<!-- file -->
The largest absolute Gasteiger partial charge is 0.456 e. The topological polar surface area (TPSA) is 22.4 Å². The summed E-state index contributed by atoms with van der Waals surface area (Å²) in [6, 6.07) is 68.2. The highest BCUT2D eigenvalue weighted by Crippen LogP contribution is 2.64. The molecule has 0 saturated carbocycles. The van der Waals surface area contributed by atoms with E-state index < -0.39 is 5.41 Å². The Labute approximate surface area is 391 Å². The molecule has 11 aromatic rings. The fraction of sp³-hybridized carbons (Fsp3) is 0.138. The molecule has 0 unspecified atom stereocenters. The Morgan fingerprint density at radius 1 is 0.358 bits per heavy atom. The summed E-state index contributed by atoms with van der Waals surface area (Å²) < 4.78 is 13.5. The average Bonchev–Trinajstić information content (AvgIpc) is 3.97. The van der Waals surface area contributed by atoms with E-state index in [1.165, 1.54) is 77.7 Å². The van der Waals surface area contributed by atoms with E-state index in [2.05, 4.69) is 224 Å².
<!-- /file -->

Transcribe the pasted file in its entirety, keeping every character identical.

The largest absolute Gasteiger partial charge is 0.456 e. The topological polar surface area (TPSA) is 22.4 Å². The summed E-state index contributed by atoms with van der Waals surface area (Å²) in [6, 6.07) is 68.2. The highest BCUT2D eigenvalue weighted by Crippen LogP contribution is 2.64. The molecule has 0 saturated carbocycles. The van der Waals surface area contributed by atoms with E-state index < -0.39 is 5.41 Å². The Labute approximate surface area is 391 Å². The molecule has 11 aromatic rings. The fraction of sp³-hybridized carbons (Fsp3) is 0.138. The molecule has 0 unspecified atom stereocenters. The Morgan fingerprint density at radius 1 is 0.358 bits per heavy atom. The summed E-state index contributed by atoms with van der Waals surface area (Å²) < 4.78 is 13.5. The average Bonchev–Trinajstić information content (AvgIpc) is 3.97. The van der Waals surface area contributed by atoms with E-state index in [1.165, 1.54) is 77.7 Å². The van der Waals surface area contributed by atoms with E-state index in [2.05, 4.69) is 224 Å².